"Wherefore Art Thou, Romeo?"

Pittsburgh and Cincinnati have rival sport teams and rival yellow bridges. 

Pittsburgh and Cincinnati have rival sport teams and rival yellow bridges. 

A longstanding rivalry exists between the cities of Pittsburgh and Cincinnati. If you’ve ever visited our neighbor in western Pennsylvania, you’ll notice several similarities such as vibrant downtown cores along the river with stadiums and hillsides that lead to sweeping views of the city. The Bengals/Steelers rivalry is well known as well as the one between the divisional rivals of the Reds/Pirates. Both our cities lack NBA teams, but when it comes to professional hockey, the Cincinnati Stingers boast a winning record over the Pittsburgh Penguins (unfortunately the Stingers and the WHA folded and the Penguins still remain).

Now we have another sport to clash over and FCC is hoping that brings out the fans for another record setting attendance. If you caught owner Carl Lindner’s letter last week, they're hoping to draw 25,000. They're also requesting that everyone wear orange. There’s no specific rivalry between FC Cincinnati and the Pittsburgh Riverhounds themselves, but the history between our cities’s various athletic clubs would seem to dictate that they'd inevitably become rivals.

Personally, I hope it's not a potential rivalry that brings people out, but simply an FC Cincinnati match itself. Cincinnati, come see for yourself what makes soccer at Nippert and this team so special. In the process you might even get to see one of our pro teams beat a Pittsburgh team for the first time in a long time. 


This Saturday is the first home afternoon match (it starts at 4 PM) and the first of three times we’ll play “the hounds.” The team was formed in 1999 with the Riverhounds unique name and logo.

Look, you can say what you want about the way soccer teams are named in this country. When Major League Soccer debuted, teams took on names in similar form to how the other major leagues were doing it: City Name, Team Name. You had teams like the “Kansas City Wiz,” the “Dallas Burn,” and the “New York/New Jersey Metrostars.” Over time, new marketing and branding strategies took hold. Some of MLS’ founding teams stuck with their original names, but others took inspiration from European clubs. The Wiz became Sporting Kansas City, the Burn became FC Dallas and the New York/New Jersey mouthful enlisted a sponsor and became the New York Red Bulls (despite still playing in New Jersey). As more teams joined, several kept the European inspired names coming. Opinions go back and forth both ways, but I don’t have a problem with the international influence. Soccer is much different than this nation’s established sports and leagues. The American soccer landscape has changed dramatically the past 20 years and as MLS has rejected its mid 90s quest for acceptance among the more established sports culture, even the minor league clubs have gone for more traditional naming. Hate on it all you want, but I have no problem with a team being named Futbol Club Cincinnati or Louisville City Football Club. I also don’t have a distaste for the “city name sports team” mantra. The San Jose Earthquakes, the Portland Timbers, the Seattle Sounders - yeah that’s the typical way to name an American sports team, but I understand the tradition behind those particular names. Indy Eleven is the more traditional American route, but at least that's unique and creative.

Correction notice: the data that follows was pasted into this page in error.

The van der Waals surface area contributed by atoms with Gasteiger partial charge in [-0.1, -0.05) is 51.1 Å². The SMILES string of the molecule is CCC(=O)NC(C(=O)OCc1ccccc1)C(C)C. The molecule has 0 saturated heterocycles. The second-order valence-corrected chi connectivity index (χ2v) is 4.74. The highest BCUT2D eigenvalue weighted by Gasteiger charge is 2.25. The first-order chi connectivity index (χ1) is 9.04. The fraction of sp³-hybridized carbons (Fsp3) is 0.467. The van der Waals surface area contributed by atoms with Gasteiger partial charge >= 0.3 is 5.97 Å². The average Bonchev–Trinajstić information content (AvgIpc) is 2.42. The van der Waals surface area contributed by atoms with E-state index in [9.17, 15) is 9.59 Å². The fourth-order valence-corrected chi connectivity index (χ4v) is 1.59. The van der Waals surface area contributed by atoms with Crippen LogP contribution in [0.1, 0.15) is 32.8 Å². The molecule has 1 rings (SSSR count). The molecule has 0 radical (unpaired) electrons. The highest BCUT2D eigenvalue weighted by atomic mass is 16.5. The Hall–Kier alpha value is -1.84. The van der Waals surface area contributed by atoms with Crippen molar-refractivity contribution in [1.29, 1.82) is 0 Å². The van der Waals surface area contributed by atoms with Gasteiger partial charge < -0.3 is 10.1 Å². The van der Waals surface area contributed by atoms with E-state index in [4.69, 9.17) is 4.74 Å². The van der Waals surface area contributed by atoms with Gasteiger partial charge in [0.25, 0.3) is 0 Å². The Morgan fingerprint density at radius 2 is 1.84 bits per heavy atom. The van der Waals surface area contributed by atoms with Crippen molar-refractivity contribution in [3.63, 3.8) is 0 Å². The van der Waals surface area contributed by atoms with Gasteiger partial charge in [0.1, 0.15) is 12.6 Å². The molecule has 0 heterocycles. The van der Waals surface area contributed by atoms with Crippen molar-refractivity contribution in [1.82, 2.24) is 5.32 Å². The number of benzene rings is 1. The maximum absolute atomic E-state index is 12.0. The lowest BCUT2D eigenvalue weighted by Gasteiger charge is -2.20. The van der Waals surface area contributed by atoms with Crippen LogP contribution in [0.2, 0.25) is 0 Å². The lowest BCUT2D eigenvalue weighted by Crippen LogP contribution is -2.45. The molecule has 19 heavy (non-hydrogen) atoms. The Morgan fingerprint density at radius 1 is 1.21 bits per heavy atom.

Then there’s the Pittsburgh Riverhounds...


Was that the best logo and name you could come up with? Yeah, it's been a "Ruff" Day.

Was that the best logo and name you could come up with? Yeah, it's been a "Ruff" Day.


What’s a Riverhound you ask? Hell, I wish I knew. Apparently the name was derived from a “name the team” contest in which “Pittsburgh Riverdogs” was the winner (I don't think very many people wrote in). At some point someone made a typo on some official paperwork or a conscious decision to rename the team “Riverhounds” happened. Judging by the logo though, I’m pretty sure someone bought a minor league hockey team and just decided to play soccer when they couldn’t find ice.